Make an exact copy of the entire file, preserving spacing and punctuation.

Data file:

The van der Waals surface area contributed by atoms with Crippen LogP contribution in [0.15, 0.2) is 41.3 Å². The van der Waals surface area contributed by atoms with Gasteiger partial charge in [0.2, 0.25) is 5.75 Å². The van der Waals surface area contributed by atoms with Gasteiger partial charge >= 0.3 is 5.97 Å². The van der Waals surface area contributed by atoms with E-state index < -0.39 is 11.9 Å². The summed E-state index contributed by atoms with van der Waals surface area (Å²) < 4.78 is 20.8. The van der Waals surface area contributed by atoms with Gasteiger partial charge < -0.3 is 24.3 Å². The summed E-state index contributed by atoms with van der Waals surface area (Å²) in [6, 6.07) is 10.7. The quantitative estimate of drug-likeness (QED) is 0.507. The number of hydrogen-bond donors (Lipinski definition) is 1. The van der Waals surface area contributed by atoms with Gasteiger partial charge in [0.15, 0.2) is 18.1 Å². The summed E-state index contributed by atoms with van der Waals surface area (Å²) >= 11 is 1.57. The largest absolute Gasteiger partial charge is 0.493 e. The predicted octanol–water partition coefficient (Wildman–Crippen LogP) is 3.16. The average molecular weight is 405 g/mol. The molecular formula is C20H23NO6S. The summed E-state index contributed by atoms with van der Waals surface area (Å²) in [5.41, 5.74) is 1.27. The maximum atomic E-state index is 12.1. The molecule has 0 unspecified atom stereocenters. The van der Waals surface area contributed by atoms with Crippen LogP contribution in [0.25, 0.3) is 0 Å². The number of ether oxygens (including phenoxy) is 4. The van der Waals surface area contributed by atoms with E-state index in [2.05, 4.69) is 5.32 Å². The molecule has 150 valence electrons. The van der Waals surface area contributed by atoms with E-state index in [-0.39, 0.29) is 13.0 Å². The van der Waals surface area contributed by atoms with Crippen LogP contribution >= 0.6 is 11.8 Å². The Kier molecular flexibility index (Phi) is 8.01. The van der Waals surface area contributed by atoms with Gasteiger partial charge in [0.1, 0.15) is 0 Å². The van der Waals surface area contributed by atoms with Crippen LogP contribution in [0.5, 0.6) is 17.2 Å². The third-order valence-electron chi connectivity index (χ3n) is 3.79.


The van der Waals surface area contributed by atoms with Crippen LogP contribution in [0.15, 0.2) is 41.3 Å². The van der Waals surface area contributed by atoms with Gasteiger partial charge in [0.2, 0.25) is 5.75 Å². The van der Waals surface area contributed by atoms with Gasteiger partial charge >= 0.3 is 5.97 Å². The van der Waals surface area contributed by atoms with E-state index < -0.39 is 11.9 Å². The summed E-state index contributed by atoms with van der Waals surface area (Å²) < 4.78 is 20.8. The van der Waals surface area contributed by atoms with Gasteiger partial charge < -0.3 is 24.3 Å². The summed E-state index contributed by atoms with van der Waals surface area (Å²) in [6, 6.07) is 10.7. The quantitative estimate of drug-likeness (QED) is 0.507. The number of hydrogen-bond donors (Lipinski definition) is 1. The van der Waals surface area contributed by atoms with Gasteiger partial charge in [0.15, 0.2) is 18.1 Å². The summed E-state index contributed by atoms with van der Waals surface area (Å²) >= 11 is 1.57. The largest absolute Gasteiger partial charge is 0.493 e. The predicted octanol–water partition coefficient (Wildman–Crippen LogP) is 3.16. The average molecular weight is 405 g/mol. The molecular formula is C20H23NO6S. The summed E-state index contributed by atoms with van der Waals surface area (Å²) in [5.41, 5.74) is 1.27. The maximum atomic E-state index is 12.1. The molecule has 0 unspecified atom stereocenters. The van der Waals surface area contributed by atoms with Crippen LogP contribution in [0.25, 0.3) is 0 Å². The number of ether oxygens (including phenoxy) is 4. The van der Waals surface area contributed by atoms with E-state index in [2.05, 4.69) is 5.32 Å². The molecule has 150 valence electrons. The van der Waals surface area contributed by atoms with E-state index in [-0.39, 0.29) is 13.0 Å². The van der Waals surface area contributed by atoms with Crippen LogP contribution >= 0.6 is 11.8 Å². The Kier molecular flexibility index (Phi) is 8.01. The van der Waals surface area contributed by atoms with Gasteiger partial charge in [0.1, 0.15) is 0 Å². The van der Waals surface area contributed by atoms with Crippen LogP contribution in [0.5, 0.6) is 17.2 Å². The third-order valence-electron chi connectivity index (χ3n) is 3.79.